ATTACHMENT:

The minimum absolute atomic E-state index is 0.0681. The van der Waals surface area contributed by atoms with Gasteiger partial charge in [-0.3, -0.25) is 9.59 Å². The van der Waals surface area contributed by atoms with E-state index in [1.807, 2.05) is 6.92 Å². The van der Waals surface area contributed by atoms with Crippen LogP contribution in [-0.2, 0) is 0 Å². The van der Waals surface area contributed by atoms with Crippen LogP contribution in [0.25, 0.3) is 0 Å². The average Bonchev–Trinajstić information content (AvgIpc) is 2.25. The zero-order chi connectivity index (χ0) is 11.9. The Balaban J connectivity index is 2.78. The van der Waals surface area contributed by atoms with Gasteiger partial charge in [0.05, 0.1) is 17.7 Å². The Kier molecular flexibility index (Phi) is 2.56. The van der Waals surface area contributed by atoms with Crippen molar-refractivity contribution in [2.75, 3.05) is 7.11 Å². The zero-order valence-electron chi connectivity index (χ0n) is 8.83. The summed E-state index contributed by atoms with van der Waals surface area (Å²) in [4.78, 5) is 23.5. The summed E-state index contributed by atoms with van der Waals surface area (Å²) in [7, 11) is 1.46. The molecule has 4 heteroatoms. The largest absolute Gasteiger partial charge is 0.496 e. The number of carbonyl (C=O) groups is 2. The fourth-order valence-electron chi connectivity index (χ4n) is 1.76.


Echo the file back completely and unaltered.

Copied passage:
The minimum absolute atomic E-state index is 0.0681. The van der Waals surface area contributed by atoms with Gasteiger partial charge in [-0.3, -0.25) is 9.59 Å². The van der Waals surface area contributed by atoms with E-state index in [1.807, 2.05) is 6.92 Å². The van der Waals surface area contributed by atoms with Crippen LogP contribution in [-0.2, 0) is 0 Å². The van der Waals surface area contributed by atoms with Crippen LogP contribution in [0.25, 0.3) is 0 Å². The average Bonchev–Trinajstić information content (AvgIpc) is 2.25. The zero-order chi connectivity index (χ0) is 11.9. The Balaban J connectivity index is 2.78. The van der Waals surface area contributed by atoms with Gasteiger partial charge in [0.05, 0.1) is 17.7 Å². The Kier molecular flexibility index (Phi) is 2.56. The van der Waals surface area contributed by atoms with Crippen molar-refractivity contribution in [2.75, 3.05) is 7.11 Å². The zero-order valence-electron chi connectivity index (χ0n) is 8.83. The summed E-state index contributed by atoms with van der Waals surface area (Å²) in [4.78, 5) is 23.5. The summed E-state index contributed by atoms with van der Waals surface area (Å²) in [7, 11) is 1.46. The molecule has 4 heteroatoms. The largest absolute Gasteiger partial charge is 0.496 e. The number of carbonyl (C=O) groups is 2. The fourth-order valence-electron chi connectivity index (χ4n) is 1.76.